ethics  design 
4 weeks ago
Uber’s algorithm and the mirage of the marketplace.
In June, the California Labor Commission ruled in favor of classifying Uber driver Barbara Ann Berwick as an employee and not as an independent contractor. But the battle over ride-hailing apps continues to rage as companies, governments, activists, and incumbent businesses all seek to shape how a new generation of...
uber 
4 weeks ago
Escaping a Strategic Cul de Sac: Using Ethnographic Insights to Challenge Organizational Bias
They no longer saw homeowners simply as property owners who were protecting their investments – they were also people whose homes were reflections of their changing selves.

They no longer saw painting contractors simply as skilled applicators who would always choose the best paint for the job – they were also businesspeople facing market pressures from all sides, and who needed a helping hand.

And they no longer saw designers simply as indoctrinated advocates for Benjamin Moore – they were also project managers who still wanted mentorship.

Equipped with their newfound intuition, Benjamin Moore set out to reconnect authentically with their customers at all levels. We provided a road out of their strategic cul de sac – a human heartbeat in all of the hard data, and a way to truly internalize the emotions motivating stakeholder behavior.
ethnography 
5 weeks ago
The Intention Behind Think Kit — The Open Studio: A Blog by FiftyThree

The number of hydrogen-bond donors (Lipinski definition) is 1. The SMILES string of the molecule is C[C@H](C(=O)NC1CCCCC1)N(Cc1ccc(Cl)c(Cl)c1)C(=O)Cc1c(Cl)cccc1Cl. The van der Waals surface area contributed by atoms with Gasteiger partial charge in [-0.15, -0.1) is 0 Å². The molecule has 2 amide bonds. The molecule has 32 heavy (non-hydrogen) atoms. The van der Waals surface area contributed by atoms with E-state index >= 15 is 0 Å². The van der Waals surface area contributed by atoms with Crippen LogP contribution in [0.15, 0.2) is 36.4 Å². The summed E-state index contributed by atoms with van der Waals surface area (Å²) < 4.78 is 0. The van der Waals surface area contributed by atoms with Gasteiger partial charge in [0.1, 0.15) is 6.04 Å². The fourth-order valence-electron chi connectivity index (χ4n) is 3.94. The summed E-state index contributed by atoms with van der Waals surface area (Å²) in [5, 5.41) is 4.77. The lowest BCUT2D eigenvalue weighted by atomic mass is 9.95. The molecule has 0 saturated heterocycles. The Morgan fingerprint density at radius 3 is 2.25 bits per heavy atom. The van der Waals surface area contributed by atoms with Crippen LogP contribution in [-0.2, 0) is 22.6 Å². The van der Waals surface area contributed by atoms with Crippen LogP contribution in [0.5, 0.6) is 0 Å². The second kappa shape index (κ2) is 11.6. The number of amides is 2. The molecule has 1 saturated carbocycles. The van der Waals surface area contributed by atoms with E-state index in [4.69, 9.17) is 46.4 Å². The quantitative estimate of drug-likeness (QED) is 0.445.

In building Think Kit we gained key insights in several areas, from mathematics, to interaction design, to graphics. There are many ways to bring structure to this continuum of inputs, and we now understand much more about where the resulting ambiguities lie, and which are best resolved with science, engineering, or interaction design. Think Kit uses these insights to create a digital whiteboard marker, but the understanding and techniques we evolved along the way have much broader applications.
ixd  prototyping  fiftythree 
5 weeks ago
Does every design project need research?
If you feel uncertain about whether you need research or how much you need here is a broad rule of thumb you can use. How much hypothesis and assumption comes up in the design conversation? For example if you are designing a list of possible options the user has to choose from, when you decide what information to put in that list do you really know what the user needs to make that decision or are you all standing around a whiteboard imagining what they might do? If you have a list of house rentals do you show area, number of rooms, rental price? Do you really know what your user is looking for when they scan down the list or are you just going by what you are look for and assuming that this is universal?

As a more specific approach can you quantify the amount of effort (read: money) you will spend on research in the context of the amount of money you will lose or save if your design fails or succeeds? Working from speculation is riskier in some areas than others. If the consequence of getting part of the design wrong is relatively minor then research is less important. But if failing is going to cost you or if a lot of design decisions are hanging on a couple of unproven assumptions then you are taking a big risk not finding out about who you are designing for.
research 
5 weeks ago
A response to Naomi Wolf | language: a feminist guide
But with language, people have a bad habit of presenting what are actually personal preferences as if they were objective facts. They don’t say ‘I find X annoying’, they say ‘X is bad and wrong’. I’m sure you, and many others of your generation (and mine), really do hear uptalk as annoyingly tentative and vocal fry as a witless affectation, but you shouldn’t assume that your reaction is natural and that everyone will naturally share it. To the young people who’ve grown up with these speech patterns, they aren’t annoying mannerisms, they are perfectly normal and unremarkable.
language  feminism  critique 
5 weeks ago
Web Design - The First 100 Years